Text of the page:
On Tuesday, President Barack Obama announced that he had given Congress his plan for closing down the prison in Guantanamo Bay, Cuba once and for all.

While it’s still up to those fickle legislators on Capitol Hill as to how the final course of action will look (if it even happens under Obama’s watch), there are a number of very-possible scenarios waiting to be plucked from the ether and implemented.

The New York Times mapped them out shortly after the POTUS announcement, somehow whittling them down to three potential options: Congress Could Revoke the Ban, Obama Could Use Executive Action and The Next President Decides.

While the first involves removing the measure that prohibits “bringing detainees to domestic prisons” (something Congress probably won’t do) and the third is self-explanatory, the second stands as the most jarring — simply because it would mean moving the prisoners (there are now 91) to facilities inside the United States.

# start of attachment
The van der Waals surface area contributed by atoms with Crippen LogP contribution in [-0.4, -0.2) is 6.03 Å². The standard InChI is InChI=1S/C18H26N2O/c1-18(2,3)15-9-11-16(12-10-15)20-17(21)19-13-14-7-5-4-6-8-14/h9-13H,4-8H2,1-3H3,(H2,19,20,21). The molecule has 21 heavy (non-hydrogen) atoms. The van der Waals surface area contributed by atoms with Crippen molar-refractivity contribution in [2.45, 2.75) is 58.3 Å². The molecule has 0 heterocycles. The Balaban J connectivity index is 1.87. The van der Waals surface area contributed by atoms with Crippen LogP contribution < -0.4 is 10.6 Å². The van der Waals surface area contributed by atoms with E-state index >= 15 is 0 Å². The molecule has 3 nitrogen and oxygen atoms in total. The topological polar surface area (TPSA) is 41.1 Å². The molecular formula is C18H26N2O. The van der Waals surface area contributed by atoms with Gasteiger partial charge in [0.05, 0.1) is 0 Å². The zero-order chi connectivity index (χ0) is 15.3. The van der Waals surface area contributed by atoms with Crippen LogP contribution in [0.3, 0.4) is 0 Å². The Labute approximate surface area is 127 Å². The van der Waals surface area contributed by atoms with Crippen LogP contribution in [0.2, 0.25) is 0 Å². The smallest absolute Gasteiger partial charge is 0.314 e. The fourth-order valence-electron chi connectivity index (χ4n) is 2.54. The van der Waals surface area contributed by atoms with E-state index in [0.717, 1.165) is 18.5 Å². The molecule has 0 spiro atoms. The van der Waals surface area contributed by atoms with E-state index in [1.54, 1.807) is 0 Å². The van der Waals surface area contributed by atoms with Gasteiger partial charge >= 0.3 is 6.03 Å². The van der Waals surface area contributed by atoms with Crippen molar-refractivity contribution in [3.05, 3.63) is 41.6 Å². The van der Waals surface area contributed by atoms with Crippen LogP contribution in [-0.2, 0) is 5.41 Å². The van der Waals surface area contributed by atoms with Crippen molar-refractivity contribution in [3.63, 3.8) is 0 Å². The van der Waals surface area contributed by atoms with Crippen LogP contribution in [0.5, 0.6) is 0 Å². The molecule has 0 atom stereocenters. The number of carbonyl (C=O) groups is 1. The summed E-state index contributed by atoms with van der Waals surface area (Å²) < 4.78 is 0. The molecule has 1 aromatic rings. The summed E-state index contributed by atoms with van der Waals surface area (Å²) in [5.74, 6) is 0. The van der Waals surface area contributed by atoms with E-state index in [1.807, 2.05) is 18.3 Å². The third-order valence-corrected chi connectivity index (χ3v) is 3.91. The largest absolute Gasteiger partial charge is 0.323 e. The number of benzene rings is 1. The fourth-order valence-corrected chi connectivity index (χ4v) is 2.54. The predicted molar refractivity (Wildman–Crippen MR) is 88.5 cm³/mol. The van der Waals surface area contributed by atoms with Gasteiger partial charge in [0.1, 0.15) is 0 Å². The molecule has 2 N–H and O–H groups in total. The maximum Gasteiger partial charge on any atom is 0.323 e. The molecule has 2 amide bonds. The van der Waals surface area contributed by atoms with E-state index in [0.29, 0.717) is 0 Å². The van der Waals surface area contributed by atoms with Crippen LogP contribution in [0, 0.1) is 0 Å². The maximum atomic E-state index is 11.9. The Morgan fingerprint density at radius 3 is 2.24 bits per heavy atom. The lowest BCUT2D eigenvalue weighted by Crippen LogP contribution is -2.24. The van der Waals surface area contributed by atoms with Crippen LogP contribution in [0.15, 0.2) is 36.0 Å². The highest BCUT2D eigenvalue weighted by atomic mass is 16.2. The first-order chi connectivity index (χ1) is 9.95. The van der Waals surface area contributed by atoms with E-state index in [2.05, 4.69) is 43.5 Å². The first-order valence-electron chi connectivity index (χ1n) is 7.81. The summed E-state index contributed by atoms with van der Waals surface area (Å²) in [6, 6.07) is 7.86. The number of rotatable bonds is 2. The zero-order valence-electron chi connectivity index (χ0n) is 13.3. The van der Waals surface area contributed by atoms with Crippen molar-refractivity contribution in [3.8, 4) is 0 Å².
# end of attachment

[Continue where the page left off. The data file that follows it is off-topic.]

Here’s how the NYT explains it:

Mr. Obama could say that the Constitution gives him the power to move the prisoners. If he can whittle the total number of detainees to only those not eligible for transfer, that would mean moving a group of 40 or so men. Prisons in Kansas, South Carolina and Colorado are current possibilities for sites for the remaining detainees. At least four convicted terrorists, including Dzhokhar Tsarnaev, the Boston Marathon bomber, are currently being held at a federal prison in Florence, Colorado.

gitmo prisoners transport option for post

Do you live in Kansas, South Carolina or Colorado?